Battling my whole life with depression. Left me with a terrible habit. My mind became addicted to negative thinking. It got so bad that I unintentionally looked for false evidence to confirm my distortions. My mind could not differentiate reality from my own lies. This is called cognitive distortion. Basically, it is a concept from Cognitive Behavioral Therapy where the mind is biased when thinking.
You might be asking yourself, “how does this happen”? Well, our brain is designed to protect us. It warns us from potential danger. Overtime we start to question our reality, creating distorted connections in our brain. Our mind is designed to connect ideas and patterns. The problem occurs when we connect information that is faulty or untrue.
There are numerous types of cognitive distortions, but in this article, I will write about the ones I experienced with depression:
- Overgeneralization: This distortion occurs when an individual creates a general assumption after a single or series of events. Feeling alone in this world. I looked for love from my past crushes growing up. Whenever I’d plucked up the courage to tell them how I felt, they would distance themselves. Ruining the friendship. After experiencing this I automatically assumed that I was useless, ugly, and unattractive.
Jumping to Conclusions: My whole life I yearned for acceptance and genuine connection with others. My need to be accepted spiraled out of control. I ended up jumping to harsh conclusions. This type of cognitive distortion has two sub-types. The first being ‘mind reading’, which is guessing what the other person is thinking. While the second type is ‘fortune telling’. This distortion is when you predict what will happen.
Unfortunately, I did both. For example, if someone did not answer my phone call. I would think they hated me and that they were actively ignoring me. For instance, during ‘fortune telling’, I would tell myself, “why invite your friends to hangout, they are going to deny your invitation”.
- Magnification: In this type of cognitive distortion the person will exaggerate and/or minimize the meaning of things. I usually ended up minimizing myself. For example, whenever I got a good grade. I would believe that I simply got lucky. Instead of acknowledging that I’m an intelligent person.
Disqualifying the positive: When this happens. The person ignores or invalidates good things. I always felt ugly and fat. Being insecure, I idealized the American beauty. Since I’m a Latina, I did not represent what most boys in my school considered attractive. I internalized all the comments they said. Eventually, whenever someone would complimented me. I wouldn’t believe them. I thought they were lying.
- Emotional reasoning: Here the individual accepts their emotions as a fact. In other words, the person ends up thinking. “I feel it, therefore it must be true”. I did this every day. Each morning I would wake up feeling pessimistic. Due to this I believed my whole day will be pathetic.
- Personalization and blame: This cognitive distortion involves putting the entire blame onto someone else or yourself. In my case my biological father was abusive and rejected me. I ended up blaming myself for the abuse. I thought I wasn’t good enough for him.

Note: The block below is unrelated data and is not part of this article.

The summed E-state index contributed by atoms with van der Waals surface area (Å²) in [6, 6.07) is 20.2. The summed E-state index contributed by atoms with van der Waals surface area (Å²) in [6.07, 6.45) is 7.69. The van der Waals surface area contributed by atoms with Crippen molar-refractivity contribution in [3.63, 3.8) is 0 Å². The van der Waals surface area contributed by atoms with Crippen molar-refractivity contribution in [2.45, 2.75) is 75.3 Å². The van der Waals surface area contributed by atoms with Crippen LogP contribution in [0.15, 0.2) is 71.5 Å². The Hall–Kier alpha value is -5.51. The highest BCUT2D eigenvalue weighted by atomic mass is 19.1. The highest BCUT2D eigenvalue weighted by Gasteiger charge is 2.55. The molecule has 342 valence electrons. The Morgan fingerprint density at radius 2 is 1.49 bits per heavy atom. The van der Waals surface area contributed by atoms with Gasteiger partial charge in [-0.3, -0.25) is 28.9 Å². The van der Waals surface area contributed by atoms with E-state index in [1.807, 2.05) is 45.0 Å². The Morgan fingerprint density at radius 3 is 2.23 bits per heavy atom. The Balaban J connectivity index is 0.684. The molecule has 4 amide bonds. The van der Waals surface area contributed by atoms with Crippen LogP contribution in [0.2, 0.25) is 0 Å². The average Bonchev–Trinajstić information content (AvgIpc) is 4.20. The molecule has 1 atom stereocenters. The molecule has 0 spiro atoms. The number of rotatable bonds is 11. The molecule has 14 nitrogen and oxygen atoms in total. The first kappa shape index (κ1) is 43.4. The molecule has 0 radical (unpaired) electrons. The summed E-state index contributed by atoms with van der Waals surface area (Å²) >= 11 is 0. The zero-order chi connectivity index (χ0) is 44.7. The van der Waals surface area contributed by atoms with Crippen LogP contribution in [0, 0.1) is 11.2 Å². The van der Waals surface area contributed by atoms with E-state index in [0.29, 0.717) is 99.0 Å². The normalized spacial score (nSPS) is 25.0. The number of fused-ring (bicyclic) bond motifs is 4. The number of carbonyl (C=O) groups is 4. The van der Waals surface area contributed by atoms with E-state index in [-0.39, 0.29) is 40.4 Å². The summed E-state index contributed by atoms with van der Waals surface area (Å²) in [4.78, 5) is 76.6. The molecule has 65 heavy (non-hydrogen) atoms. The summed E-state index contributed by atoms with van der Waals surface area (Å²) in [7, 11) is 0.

Should statements: When this occurs, the person creates statements of what he or she ‘should’ or ‘must’ be doing. Having low self-esteem destroyed my confidence. I ended up thinking: I should be smarter, I must be skinnier, I should be richer, and I should be loved more, etc.
Now, lets get to the best part. Through therapy and much analysis. I was able to challenge my cognitive distortions. In order to do this, you must question your reality. This can be scary and unsettling. Especially, when you start to realize your faulty thinking patterns. Here are examples of questions I asked myself:
- How do I know this thought to be true?
- What evidence do I have to support this belief?
- Am I assuming I can’t do anything to change my situation?
- Am I overgeneralizing?
- Is this thought or belief helpful?
Am I assuming the worst thing possible?
- Am I blaming myself for something which is not my fault?
- Am I making this situation personal?
- Am I comparing this situation to previous ones?
- Are these standards I hold myself to be reasonable?
- Is this situation truly under my control?
- Am I bringing myself down over an event?
- What are other ways to view this situation?
- Am I focusing on the negative side of things?
- Do I have a trustful friend or adult I can consult these thoughts with?
- Am I confusing thought with fact?
- What is the effect of thinking the way I do?
- Am I predicting the future?
This list of questions helped me tremendously to change my way of thinking. I will not lie, at first, I became upset when I realized the damage I did to myself by thinking negatively. It was shocking to realize that although I experienced years of unfair abuse. It was up to me to react differently. I recognized that I can’t control others, but I sure can control my reaction to my circumstances.
Keep in mind this list of questions does not replace therapy or professional help. It is okay to ask for help. Asking yourself these questions can be overwhelming at times, and having a therapist can be of immense help. There will be moments when your questioning can give rise to more questions. That’s perfectly fine. It is part of the process. If you become confused take a step back and allow others to help you.
Have you experienced these cognitive distortions as well? What has been the effect? Let me know in the comment section below.
Checkout Psych2Go’s Video on 7 Signs You’re Becoming Toxic